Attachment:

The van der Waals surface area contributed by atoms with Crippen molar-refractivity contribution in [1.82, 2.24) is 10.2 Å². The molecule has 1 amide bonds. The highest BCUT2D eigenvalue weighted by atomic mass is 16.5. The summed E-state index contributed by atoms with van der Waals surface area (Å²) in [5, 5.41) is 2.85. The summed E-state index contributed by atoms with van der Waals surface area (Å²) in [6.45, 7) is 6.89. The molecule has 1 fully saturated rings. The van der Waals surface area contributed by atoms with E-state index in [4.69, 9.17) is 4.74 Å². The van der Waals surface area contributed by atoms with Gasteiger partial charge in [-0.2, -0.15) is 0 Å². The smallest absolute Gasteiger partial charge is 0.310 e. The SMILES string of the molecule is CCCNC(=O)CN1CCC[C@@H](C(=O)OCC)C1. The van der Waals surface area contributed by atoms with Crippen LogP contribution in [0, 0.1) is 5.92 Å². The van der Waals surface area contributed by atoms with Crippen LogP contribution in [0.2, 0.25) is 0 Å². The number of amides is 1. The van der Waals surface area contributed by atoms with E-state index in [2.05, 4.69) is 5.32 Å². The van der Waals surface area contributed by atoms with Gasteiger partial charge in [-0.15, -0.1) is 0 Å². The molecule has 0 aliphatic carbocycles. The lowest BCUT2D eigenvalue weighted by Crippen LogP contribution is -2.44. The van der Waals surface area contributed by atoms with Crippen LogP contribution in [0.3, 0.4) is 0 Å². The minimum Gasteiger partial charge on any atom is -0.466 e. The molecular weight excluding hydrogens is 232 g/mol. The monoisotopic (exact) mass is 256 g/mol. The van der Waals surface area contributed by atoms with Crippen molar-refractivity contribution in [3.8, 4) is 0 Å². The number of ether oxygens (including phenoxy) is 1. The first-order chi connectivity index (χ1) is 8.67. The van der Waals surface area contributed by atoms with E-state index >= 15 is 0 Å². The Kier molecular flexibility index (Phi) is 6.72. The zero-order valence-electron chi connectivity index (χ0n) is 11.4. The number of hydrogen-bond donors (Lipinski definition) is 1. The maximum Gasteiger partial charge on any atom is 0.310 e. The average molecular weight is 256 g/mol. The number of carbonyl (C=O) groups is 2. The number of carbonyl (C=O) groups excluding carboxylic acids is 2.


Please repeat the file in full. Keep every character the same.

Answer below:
The van der Waals surface area contributed by atoms with Crippen molar-refractivity contribution in [1.82, 2.24) is 10.2 Å². The molecule has 1 amide bonds. The highest BCUT2D eigenvalue weighted by atomic mass is 16.5. The summed E-state index contributed by atoms with van der Waals surface area (Å²) in [5, 5.41) is 2.85. The summed E-state index contributed by atoms with van der Waals surface area (Å²) in [6.45, 7) is 6.89. The molecule has 1 fully saturated rings. The van der Waals surface area contributed by atoms with E-state index in [4.69, 9.17) is 4.74 Å². The van der Waals surface area contributed by atoms with Gasteiger partial charge in [-0.2, -0.15) is 0 Å². The smallest absolute Gasteiger partial charge is 0.310 e. The SMILES string of the molecule is CCCNC(=O)CN1CCC[C@@H](C(=O)OCC)C1. The van der Waals surface area contributed by atoms with Crippen LogP contribution in [0, 0.1) is 5.92 Å². The van der Waals surface area contributed by atoms with Crippen LogP contribution in [0.2, 0.25) is 0 Å². The number of amides is 1. The van der Waals surface area contributed by atoms with E-state index in [2.05, 4.69) is 5.32 Å². The van der Waals surface area contributed by atoms with Gasteiger partial charge in [-0.15, -0.1) is 0 Å². The molecule has 0 aliphatic carbocycles. The lowest BCUT2D eigenvalue weighted by Crippen LogP contribution is -2.44. The van der Waals surface area contributed by atoms with Crippen LogP contribution in [0.3, 0.4) is 0 Å². The minimum Gasteiger partial charge on any atom is -0.466 e. The molecular weight excluding hydrogens is 232 g/mol. The monoisotopic (exact) mass is 256 g/mol. The van der Waals surface area contributed by atoms with Crippen molar-refractivity contribution in [3.8, 4) is 0 Å². The number of ether oxygens (including phenoxy) is 1. The first-order chi connectivity index (χ1) is 8.67. The van der Waals surface area contributed by atoms with E-state index >= 15 is 0 Å². The Kier molecular flexibility index (Phi) is 6.72. The zero-order valence-electron chi connectivity index (χ0n) is 11.4. The number of hydrogen-bond donors (Lipinski definition) is 1. The maximum Gasteiger partial charge on any atom is 0.310 e. The average molecular weight is 256 g/mol. The number of carbonyl (C=O) groups is 2. The number of carbonyl (C=O) groups excluding carboxylic acids is 2.